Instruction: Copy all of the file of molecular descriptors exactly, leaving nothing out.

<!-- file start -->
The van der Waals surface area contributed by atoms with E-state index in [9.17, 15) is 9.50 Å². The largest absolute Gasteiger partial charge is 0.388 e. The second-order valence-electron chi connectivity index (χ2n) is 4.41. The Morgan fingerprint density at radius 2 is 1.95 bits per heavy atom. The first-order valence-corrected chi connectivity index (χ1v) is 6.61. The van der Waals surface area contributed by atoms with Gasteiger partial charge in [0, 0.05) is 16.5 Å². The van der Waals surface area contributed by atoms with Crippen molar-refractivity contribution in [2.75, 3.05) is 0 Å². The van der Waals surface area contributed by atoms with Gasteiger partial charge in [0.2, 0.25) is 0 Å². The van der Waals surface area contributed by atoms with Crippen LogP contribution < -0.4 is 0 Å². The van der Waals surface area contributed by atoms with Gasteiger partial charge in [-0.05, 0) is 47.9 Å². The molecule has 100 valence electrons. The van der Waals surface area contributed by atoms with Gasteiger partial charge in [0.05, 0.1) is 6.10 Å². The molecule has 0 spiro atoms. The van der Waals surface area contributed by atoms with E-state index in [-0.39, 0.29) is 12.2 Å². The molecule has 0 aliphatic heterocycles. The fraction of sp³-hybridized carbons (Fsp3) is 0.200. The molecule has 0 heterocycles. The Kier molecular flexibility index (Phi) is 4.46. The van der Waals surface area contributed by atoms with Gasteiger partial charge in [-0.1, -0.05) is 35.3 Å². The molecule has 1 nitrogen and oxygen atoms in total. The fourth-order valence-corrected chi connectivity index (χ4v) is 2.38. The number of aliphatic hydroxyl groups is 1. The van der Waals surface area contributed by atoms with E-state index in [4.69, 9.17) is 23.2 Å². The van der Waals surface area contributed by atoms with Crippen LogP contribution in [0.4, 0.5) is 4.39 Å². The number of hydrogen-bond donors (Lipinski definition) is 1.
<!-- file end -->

The van der Waals surface area contributed by atoms with E-state index in [9.17, 15) is 9.50 Å². The largest absolute Gasteiger partial charge is 0.388 e. The second-order valence-electron chi connectivity index (χ2n) is 4.41. The Morgan fingerprint density at radius 2 is 1.95 bits per heavy atom. The first-order valence-corrected chi connectivity index (χ1v) is 6.61. The van der Waals surface area contributed by atoms with Gasteiger partial charge in [0, 0.05) is 16.5 Å². The van der Waals surface area contributed by atoms with Crippen molar-refractivity contribution in [2.75, 3.05) is 0 Å². The van der Waals surface area contributed by atoms with Gasteiger partial charge in [0.2, 0.25) is 0 Å². The van der Waals surface area contributed by atoms with Crippen LogP contribution < -0.4 is 0 Å². The van der Waals surface area contributed by atoms with Gasteiger partial charge in [-0.05, 0) is 47.9 Å². The molecule has 100 valence electrons. The van der Waals surface area contributed by atoms with Gasteiger partial charge in [0.05, 0.1) is 6.10 Å². The molecule has 0 spiro atoms. The van der Waals surface area contributed by atoms with E-state index in [-0.39, 0.29) is 12.2 Å². The molecule has 0 aliphatic heterocycles. The fraction of sp³-hybridized carbons (Fsp3) is 0.200. The molecule has 0 heterocycles. The Kier molecular flexibility index (Phi) is 4.46. The van der Waals surface area contributed by atoms with Gasteiger partial charge in [-0.1, -0.05) is 35.3 Å². The molecule has 1 nitrogen and oxygen atoms in total. The fourth-order valence-corrected chi connectivity index (χ4v) is 2.38. The number of aliphatic hydroxyl groups is 1. The van der Waals surface area contributed by atoms with E-state index in [4.69, 9.17) is 23.2 Å². The van der Waals surface area contributed by atoms with Crippen LogP contribution in [0.4, 0.5) is 4.39 Å². The number of hydrogen-bond donors (Lipinski definition) is 1.